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Canadian cities report greater efficiency, economic impact from open data

Canadian cities report greater efficiency, economic impact from open data

Today, Public Sector Digest (PSD) released the second report in its 2018 Open Cities Index Report Series entitled “Performance Measurement & Open Data.” After surveying 61 Canadian municipalities, PSD found that local governments are steadily maturing in their open data capacity and competencies. Cities across the country have introduced open data programs in response to demand from their residents, in order to support strategic priorities related to government transparency, or perhaps in genuine recognition of the innovation and efficiency that can emerge from making government data publicly available. As open data programs mature, municipalities are required to report on the impact of these programs – a significant challenge for a new area of service delivery. PSD’s new report reveals that despite these limitations, Canadian cities are reporting increases in government efficiency and transparency as a result of their open data programs, as well as a benefit to economic development and community-based problem solving.  



·       85 percent of municipalities surveyed do not have a mechanism in place to measure the impact of their open data programs

·       31 percent of respondents reported an increase in Freedom of Information Requests (FOI) from 2015 to 2016, while 13 percent report a decrease. For some communities, more robust open data programs have allowed for a reduction in FOIs as end users can access municipal data directly through a portal, saving staff time

·       The vast majority of respondents reported that staff efficiency was significantly enhanced as a result of open data enhancements

·       One municipality reported a one-million-dollar savings from implementing a Transit API (application programming interface, which facilitates data usage for the end user)

·       Respondents also stated that open data has informed and strengthened local businesses and community organizations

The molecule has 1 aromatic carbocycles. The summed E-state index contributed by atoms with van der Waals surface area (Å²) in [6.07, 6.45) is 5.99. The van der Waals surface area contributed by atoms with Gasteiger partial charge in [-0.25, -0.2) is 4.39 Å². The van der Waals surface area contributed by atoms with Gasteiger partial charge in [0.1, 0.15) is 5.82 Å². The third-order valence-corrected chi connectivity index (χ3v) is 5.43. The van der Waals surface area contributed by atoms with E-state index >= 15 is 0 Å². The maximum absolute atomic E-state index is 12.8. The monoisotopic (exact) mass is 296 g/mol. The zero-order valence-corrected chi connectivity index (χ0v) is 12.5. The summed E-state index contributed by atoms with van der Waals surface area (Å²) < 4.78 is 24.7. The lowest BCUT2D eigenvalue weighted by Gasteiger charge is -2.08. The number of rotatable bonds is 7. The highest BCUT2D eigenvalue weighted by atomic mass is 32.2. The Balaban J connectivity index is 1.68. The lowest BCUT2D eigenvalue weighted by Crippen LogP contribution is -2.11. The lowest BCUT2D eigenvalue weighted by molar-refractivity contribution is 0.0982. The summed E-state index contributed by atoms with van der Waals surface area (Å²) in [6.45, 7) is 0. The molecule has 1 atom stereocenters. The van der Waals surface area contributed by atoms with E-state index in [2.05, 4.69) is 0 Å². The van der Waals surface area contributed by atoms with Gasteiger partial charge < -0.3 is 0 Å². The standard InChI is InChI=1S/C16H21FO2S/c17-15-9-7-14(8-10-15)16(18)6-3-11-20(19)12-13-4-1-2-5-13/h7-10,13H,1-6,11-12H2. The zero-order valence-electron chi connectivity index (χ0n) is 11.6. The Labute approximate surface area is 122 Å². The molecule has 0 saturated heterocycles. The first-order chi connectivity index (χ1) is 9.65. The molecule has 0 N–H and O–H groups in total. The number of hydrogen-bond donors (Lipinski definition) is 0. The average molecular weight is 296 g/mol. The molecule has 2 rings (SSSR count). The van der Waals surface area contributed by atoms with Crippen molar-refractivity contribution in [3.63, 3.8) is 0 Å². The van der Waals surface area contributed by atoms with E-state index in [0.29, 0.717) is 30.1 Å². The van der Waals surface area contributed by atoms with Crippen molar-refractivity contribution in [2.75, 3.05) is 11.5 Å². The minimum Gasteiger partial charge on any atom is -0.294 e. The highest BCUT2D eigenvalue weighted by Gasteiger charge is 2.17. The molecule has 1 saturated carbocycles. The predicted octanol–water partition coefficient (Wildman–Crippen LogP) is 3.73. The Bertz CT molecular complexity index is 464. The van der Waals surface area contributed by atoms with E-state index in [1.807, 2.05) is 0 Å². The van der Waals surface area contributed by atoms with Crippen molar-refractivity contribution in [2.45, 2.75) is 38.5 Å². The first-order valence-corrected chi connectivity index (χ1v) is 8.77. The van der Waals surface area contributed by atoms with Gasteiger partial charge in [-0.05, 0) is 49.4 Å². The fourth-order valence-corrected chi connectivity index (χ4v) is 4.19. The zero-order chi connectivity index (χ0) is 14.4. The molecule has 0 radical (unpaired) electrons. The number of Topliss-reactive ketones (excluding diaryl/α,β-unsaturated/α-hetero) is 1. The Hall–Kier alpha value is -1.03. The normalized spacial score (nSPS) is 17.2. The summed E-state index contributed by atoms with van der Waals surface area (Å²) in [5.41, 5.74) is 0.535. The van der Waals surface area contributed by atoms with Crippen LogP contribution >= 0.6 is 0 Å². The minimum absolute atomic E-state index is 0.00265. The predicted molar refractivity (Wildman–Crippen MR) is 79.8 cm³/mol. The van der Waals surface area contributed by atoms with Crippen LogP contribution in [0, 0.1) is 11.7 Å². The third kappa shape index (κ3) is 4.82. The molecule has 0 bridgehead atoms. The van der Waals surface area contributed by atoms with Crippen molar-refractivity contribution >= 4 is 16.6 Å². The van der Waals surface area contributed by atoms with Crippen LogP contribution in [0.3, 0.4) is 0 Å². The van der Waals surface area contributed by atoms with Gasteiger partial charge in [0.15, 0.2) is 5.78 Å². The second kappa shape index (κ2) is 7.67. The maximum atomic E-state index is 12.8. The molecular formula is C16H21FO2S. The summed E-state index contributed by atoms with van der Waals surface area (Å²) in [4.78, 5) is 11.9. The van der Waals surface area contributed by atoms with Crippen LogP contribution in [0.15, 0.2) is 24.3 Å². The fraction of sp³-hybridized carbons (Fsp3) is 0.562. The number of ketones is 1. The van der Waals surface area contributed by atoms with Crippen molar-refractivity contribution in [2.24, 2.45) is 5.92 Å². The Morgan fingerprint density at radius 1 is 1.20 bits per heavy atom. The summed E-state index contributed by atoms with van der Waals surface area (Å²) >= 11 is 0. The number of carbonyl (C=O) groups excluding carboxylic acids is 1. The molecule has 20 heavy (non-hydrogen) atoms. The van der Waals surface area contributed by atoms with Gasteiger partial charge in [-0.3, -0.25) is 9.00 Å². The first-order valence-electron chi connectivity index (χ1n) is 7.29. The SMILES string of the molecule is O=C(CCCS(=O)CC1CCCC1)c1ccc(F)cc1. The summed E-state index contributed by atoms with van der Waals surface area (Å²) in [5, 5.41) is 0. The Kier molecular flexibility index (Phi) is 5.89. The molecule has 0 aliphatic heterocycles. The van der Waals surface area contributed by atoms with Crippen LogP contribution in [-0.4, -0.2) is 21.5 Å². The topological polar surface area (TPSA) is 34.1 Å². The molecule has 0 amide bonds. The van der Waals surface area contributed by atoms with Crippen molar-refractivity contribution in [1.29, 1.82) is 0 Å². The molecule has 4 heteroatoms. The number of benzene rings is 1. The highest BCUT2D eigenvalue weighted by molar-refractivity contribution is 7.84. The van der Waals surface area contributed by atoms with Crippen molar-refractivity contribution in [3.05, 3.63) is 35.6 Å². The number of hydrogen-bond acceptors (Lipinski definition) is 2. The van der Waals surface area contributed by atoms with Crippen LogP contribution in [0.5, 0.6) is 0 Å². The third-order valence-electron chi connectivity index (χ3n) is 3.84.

PSD asked its 61 OCI survey respondents, “Have you developed a mechanism to measure the impact of your open data program?” Of the 61 survey respondents, 52 (85%) reported “no”, while 9 (15%) reported they had a mechanism in place. Of those that responded “yes”, many had mature open data programs, meaning that they would already be reporting measures to their City Council and their Open Government Committee, in line with an established Open Data Master/Strategic Plan. Given this, one respondent who reported “no”, stated, “[Measurement] has been identified in our report and would be part of a future business case and project charter if City Council supports our request for resources to move our open data initiatives forward.”



In regards to government efficiency, PSD asked, “To what extent has open data had a noticeable impact on increasing government efficiency?” There was an overwhelming response reporting that staff efficiency was significantly enhanced. Specific examples of gained efficiencies included a reduced effort for data prep through easier access to data and reduction in data entry duplication. One respondent reported the advantage of having an open data program is that it ensures that “open” is indeed, open.

Another area of interest to understand the impact of open data on government efficiency is Freedom of Information Requests (FOI). Conceivably, enhancements to an open data portal (including more high quality datasets) could result in a reduction in the number of FOIs made by journalists, academics, and the public, as more data would be readily available for download, bypassing the need for an FOI. PSD asked survey respondents if they reported any reductions in FOI requests between 2015 and 2016, and if so, what was the percentage change? 19 (31%) respondents reported an increase, while 8 (13%) reported a decrease.

Given the mixed results, and the variety of extraneous variables that would impact the number of FOI requests, further study is required to understand if there is a direct correlation between a more mature open data portal and a reduction in requests. For some municipalities, however, there are clear reports of advancements in open data resulting in reductions in FOI requests, and therefore an increase in government efficiency.



When asked whether their open data program has had a noticeable positive impact on the local economy, communities responded with varying answers. Some respondents noted monetary savings, including one municipality reporting a one-million-dollar savings from implementing a Transit API. More broadly, the majority of respondents reported that the rise in the data industry has led to economic and business growth in their community.



“Canadian municipalities have made significant strides with their open data efforts since the launch of the first Open Cities Index study in 2015. For most local governments, open data work was an ad hoc task, performed reactively rather than proactively. As open data becomes a more central priority for municipalities, greater impact will be measured in the areas of efficiency, transparency, economic development, and community problem solving.”

- Tyler Sutton, Editor-in-Chief, Public Sector Digest


For more information contact:

Tyler Sutton, Editor-in-Chief

Public Sector Digest

tsutton [at] publicsectordigest [dot] com

(519) 690-2565 ext. 2210